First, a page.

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DELIVERY & AVAILABILITY - the impact of COVID, BREXIT and supply chain disruptions
Trading conditions are far from normal. The Covid-19 pandemic, Brexit and supply chain disruptions are impacting all aspects of our business. We are facing increased shipping costs, unexpected shipping delays, customs delays and other port disruptions. Factories are struggling with shortages of materials and late shipments of components. The public are mostly unaware of these disruptions although you may have experienced problems in other sectors. By working hard with trusted long term suppliers we are maintaining supplies although it is difficult to predict delivery dates with certainty.
What this means for you:
- Our show centre is closed until further notice: We have no plans to re-open our show centre in the near future.
- Express deliveries: Our parcel and pallet deliveries are less reliable at present. Please allow a little longer. Thank you for your patience.
- Next day parcel delivery service: Our next day delivery service is slower than normal and delays are more likely. All parcel networks are struggling with a national shortage of drivers. If your order is more than one carton they may be delivered separately on separate days. Often the carriers are unable to provide useful information and the online tracking is not always working at present.
- Next day pallet deliveries:After holding up well for the first year of the pandemic, the pallet networks are now struggling to keep up with demand largely due to a national shortage of drivers. Next day delivery is patchy in some areas. Saturday deliveries are not available everywhere and timed deliveries are less reliable.
- Stock products: Many of our products are in stock and delivered fast. Whenever possible we offer next day delivery or you can pick a delivery day which suits you. At busy times next day delivery is not possible and delivery may be a few days later. Since the pandemic started more products are out of stock due to exceptional demand and new stock is often late causing shortages and delays. We often see sudden surges in demand and as a result all of our stock is sold out within a few hours and often we have sold too many.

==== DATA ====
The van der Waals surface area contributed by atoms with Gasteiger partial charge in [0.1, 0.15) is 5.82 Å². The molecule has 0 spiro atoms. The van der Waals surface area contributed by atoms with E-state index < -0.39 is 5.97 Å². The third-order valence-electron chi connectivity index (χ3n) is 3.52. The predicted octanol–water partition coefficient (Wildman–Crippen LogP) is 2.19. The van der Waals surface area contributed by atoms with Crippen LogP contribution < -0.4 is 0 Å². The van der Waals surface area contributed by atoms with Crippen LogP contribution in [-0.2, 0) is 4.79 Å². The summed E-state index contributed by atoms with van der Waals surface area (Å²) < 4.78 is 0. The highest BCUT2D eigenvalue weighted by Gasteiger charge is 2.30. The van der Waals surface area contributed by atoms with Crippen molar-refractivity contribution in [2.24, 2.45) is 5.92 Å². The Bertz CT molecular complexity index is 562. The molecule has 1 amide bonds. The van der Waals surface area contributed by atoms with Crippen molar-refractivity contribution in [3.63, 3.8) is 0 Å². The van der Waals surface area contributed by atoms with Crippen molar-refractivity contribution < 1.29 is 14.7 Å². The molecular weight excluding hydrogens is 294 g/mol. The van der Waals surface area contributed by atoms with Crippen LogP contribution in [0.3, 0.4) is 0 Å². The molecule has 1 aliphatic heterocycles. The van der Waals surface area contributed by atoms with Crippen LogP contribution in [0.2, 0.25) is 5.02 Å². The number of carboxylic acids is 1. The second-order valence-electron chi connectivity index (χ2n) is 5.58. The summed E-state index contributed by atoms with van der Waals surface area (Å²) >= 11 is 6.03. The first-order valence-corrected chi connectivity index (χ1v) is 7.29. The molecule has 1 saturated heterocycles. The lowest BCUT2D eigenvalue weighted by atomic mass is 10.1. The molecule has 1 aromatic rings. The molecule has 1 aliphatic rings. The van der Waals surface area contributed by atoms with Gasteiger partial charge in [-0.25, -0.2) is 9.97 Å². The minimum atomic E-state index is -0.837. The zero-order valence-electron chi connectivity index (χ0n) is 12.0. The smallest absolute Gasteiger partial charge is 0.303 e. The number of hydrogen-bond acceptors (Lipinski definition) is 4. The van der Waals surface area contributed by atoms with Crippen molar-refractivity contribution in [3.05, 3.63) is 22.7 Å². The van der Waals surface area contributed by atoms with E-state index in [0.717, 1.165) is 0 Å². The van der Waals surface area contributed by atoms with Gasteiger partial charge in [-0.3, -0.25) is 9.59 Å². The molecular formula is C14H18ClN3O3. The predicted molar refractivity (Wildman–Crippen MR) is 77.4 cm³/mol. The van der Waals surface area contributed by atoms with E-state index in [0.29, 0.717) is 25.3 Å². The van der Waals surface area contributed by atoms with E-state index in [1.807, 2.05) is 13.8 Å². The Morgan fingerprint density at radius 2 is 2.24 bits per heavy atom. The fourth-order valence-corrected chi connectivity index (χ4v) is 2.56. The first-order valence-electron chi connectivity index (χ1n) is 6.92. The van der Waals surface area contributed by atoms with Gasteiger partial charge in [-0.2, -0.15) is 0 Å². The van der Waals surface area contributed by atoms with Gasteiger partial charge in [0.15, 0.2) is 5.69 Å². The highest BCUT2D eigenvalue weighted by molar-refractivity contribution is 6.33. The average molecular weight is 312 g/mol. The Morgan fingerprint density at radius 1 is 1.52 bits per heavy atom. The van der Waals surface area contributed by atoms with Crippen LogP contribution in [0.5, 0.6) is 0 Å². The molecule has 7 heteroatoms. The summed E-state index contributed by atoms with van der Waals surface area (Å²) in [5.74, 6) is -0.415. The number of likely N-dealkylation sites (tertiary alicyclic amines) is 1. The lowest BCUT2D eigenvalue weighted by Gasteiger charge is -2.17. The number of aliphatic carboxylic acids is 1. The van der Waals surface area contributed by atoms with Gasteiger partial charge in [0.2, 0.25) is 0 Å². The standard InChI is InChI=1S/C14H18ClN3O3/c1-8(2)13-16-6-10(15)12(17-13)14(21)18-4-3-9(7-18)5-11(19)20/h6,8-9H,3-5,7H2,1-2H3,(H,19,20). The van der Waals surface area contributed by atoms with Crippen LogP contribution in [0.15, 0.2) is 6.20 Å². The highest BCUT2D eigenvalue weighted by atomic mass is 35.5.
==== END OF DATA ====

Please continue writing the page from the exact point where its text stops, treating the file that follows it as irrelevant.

- Made to order products: Many of our products are individually made to order but delays may occur due to supply chain disruptions. Please refer to the Delivery section within each individual product page for accurate up to date delivery information. A few products have been either temporarily or permanently discontinued as factories struggle to obtain components. We often receive little or no notice of extra delays or product withdrawals.
- Specific delivery information per product: The lead time varies from one product to another. Every product page includes a Delivery section with specific up to date delivery information.
- Customer service: We are trying to maintain our normal customer service as much as possible. However, as with all other aspects of our business everything is slower than normal. We are experiencing a higher percentage of late deliveries, delays, shortages, cancellations and customer queries than ever before. We hope that this volatile and chaotic situation passes and we will resume our normal service as soon as we can.
- Phone enquiries: We introduced reduced hours with phone lines open for a limited time on weekdays only. This will continue until we can restore our normal service.
- Email enquiries: We recently employed 5 new members of staff to assist and the number of daily replies is gradually catching up with the number of incoming emails. We are working hard to reply to simple queries within a few days. Replies to more complex queries may take a few days longer. If we need to consult an outside supplier or a delivery company our reply may take a few days longer. Please do not contact us more than once with any query as this may delay our response. We hope to resume our normal service soon.
- Regular updates: We will update this page quickly if required to reflect any changes in trading conditions. Throughout the various difficulties we have experienced recently we have always been transparent, publishing honest and accurate information and explaining in advance how the crisis may affect the service our customers receive. We thank you all for your patience and understanding.